Countering Domestic Violence
Abugideiri, Salma Elkadi, Islamic Horizons
Murder at the hands of a spouse/partner, the ultimate form of domestic violence, is the last stage of an escalating continuum of violence (e.g., physical, verbal, emotional, financial, sexual, and spiritual abuse) designed to achieve and maintain power and control over the other person. Such acts can range from name-calling and insults to pulling hair and hitting, repeated threats of divorce or deportation, distorting Islamic teachings to manipulate the other person, and, ultimately, to fatal injuries. According to the Bureau of Justice, 400 men and 1,247 women (some of them Muslim) were killed by their intimate partners in 2000. In 2001 , 85% of all such victims were women (Bureau of Justice Statistics Crime Data Brief, "Intimate Partner Violence, 1993-2001," Feb. 2003). According to the late Sharifa Alkhateeb, preliminary research shows that 10% of American Muslims have experienced physical abuse ("Ending Domestic Violence in Muslim Families," Journal of Religion and Abuse, no. 1 : 49-59). If we were to measure all forms of abuse, this percentage would be much higher.
In the face of a tragedy like the Aasiyah Hassan murder [in Buffalo, NY], the ensuing communitywide shock, grief, anger, and confusion has raised many questions: What could have been done to prevent such a crime? How can we protect our daughters, sisters, cousins, and friends from a similar fate? How can we safeguard our homes and marriages from violence, no matter how minor or seemingly insignificant? We may blame law enforcement, leaders, relatives, and community members for overlooking the signs and, perhaps, preventing such a tragic end. We may struggle to process how the media reported this death by decapitation. Ultimately, however, each one of us must do something to heal and protect others around us, thereby countering domestic violence.
Toward an Islamic Paradigm. The first step is to evaluate how we view our roles and relationships as men and women. How do we define a healthy marriage, a healthy relationship among family members, and our cultural values, beliefs, attitudes, and rituals? Are they in accord with Islam, or do they need to be modified? In other words, we should be just as willing as the early Muslims to abandon whatever cultural practices conflict with Islamic norms and practices.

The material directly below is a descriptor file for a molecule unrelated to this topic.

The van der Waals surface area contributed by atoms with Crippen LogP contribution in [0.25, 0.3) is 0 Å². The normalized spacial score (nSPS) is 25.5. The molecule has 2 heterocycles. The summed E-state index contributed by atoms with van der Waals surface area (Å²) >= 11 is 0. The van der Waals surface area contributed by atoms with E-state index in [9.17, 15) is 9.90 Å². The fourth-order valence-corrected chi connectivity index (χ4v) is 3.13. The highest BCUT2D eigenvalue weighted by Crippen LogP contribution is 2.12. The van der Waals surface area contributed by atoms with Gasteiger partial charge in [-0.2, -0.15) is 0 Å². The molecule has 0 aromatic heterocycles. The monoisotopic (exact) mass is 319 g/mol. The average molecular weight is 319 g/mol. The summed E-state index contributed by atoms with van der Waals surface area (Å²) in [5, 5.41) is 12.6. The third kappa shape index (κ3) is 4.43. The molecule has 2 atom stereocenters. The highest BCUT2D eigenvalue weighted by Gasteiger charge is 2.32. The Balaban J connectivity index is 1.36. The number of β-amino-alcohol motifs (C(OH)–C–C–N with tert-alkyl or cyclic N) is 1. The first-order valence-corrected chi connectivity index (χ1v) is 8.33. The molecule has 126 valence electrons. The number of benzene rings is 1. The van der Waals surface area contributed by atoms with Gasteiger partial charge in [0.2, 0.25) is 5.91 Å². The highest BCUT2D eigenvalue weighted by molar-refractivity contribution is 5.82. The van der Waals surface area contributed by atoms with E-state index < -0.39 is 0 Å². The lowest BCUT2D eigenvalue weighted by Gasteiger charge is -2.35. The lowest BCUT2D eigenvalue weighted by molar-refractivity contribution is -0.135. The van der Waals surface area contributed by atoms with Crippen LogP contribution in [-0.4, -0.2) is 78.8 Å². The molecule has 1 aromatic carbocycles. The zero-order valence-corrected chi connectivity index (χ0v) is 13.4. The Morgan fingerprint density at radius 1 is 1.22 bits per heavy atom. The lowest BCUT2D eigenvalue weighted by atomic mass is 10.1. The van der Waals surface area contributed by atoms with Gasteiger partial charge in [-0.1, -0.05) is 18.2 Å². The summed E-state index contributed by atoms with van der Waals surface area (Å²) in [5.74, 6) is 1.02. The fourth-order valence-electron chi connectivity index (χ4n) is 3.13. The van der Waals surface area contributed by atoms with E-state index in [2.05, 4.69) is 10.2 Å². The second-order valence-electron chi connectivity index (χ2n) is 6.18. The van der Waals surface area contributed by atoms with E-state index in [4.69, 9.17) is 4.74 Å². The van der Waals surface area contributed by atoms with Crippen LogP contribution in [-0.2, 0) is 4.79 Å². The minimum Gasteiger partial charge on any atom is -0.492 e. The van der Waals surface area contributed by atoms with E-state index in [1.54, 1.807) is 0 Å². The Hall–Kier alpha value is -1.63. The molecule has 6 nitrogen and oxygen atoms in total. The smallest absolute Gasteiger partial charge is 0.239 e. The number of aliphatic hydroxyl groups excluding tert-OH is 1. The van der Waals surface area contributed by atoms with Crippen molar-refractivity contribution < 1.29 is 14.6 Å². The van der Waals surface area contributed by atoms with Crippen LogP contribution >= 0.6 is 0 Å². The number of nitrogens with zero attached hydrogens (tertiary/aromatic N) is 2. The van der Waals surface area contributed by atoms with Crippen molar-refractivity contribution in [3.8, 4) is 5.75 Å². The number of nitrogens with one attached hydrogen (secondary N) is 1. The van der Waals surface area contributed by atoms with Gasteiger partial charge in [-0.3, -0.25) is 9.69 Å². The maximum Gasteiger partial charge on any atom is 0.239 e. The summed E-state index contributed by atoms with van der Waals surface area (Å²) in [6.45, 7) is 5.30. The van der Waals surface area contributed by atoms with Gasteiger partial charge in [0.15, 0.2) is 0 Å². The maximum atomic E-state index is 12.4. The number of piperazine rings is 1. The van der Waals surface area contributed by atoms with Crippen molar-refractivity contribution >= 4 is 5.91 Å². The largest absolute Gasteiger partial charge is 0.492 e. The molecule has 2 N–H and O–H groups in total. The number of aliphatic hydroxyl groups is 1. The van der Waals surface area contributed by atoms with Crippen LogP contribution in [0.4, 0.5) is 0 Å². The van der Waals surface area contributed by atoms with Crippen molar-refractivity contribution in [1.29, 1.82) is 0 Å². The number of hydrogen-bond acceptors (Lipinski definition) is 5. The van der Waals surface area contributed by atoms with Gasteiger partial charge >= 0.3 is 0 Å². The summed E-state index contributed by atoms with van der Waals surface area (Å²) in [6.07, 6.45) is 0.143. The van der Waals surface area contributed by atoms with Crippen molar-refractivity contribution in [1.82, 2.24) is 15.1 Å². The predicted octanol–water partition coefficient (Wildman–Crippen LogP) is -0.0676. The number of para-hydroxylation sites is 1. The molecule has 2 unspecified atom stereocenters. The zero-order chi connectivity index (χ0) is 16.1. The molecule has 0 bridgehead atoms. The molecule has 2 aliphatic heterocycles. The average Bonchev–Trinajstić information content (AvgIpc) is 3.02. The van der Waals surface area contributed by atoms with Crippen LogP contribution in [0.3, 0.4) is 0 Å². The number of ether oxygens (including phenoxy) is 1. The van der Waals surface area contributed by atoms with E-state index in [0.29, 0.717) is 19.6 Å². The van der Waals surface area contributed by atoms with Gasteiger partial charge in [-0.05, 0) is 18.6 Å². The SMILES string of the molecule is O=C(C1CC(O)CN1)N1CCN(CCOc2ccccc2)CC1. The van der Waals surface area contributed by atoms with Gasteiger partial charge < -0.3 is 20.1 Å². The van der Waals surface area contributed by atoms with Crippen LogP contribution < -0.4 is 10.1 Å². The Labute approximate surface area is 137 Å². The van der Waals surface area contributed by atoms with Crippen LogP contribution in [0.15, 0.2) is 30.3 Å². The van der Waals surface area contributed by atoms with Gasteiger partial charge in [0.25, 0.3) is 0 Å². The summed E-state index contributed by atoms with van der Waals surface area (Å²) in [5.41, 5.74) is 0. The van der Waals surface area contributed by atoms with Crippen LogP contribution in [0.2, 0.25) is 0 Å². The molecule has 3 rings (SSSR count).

In 9:71, God describes believing men and women as awiiya' (friends and protectors one another), whose job is to amr bi alma'rul and nahiy 'an al-munkar (enjoining good and forbidding evil). The verse continues: "They observe regular prayers, practice regular charity, and obey God and His Messenger. On diem will God pour His mercy, for God is Exalted in power, Wise." Such a partnership eliminates all forms of domestic and other violence by creating environments in which violence is neither tolerated nor taught. Real change can only happen when men and women sincerely partner to eliminate such violence and abuse.
We must begin by examining what we were taught and what we are teaching our children, as well as how we behave around them. We must assess how we are preparing them to determine and then enjoin good and forbid evil; if we are creating a positive home environment by using the Prophet's (salla Allahu 'alayhi wa sallam) methods (viz., affection, gentle reminders, and, most importantly, modeling appropriate and desired behavior) instead of instilling discipline through punishment; and what beliefs and attitudes we are passing on to diem about their future roles as husbands and wives. Are we teaching them that sisters are created to serve tiieir brothers and, later on, their husbands, or that brothers and sisters are to take care of each other so that they may become garments for one another (2 : 187) after they get married? Are we teaching double standards by not permitting our daughters to do everything that we allow our sons to do, or enforcing the same rules for both to prepare them for the equal moral obligations we have as khalifah (God's vicegerents)? …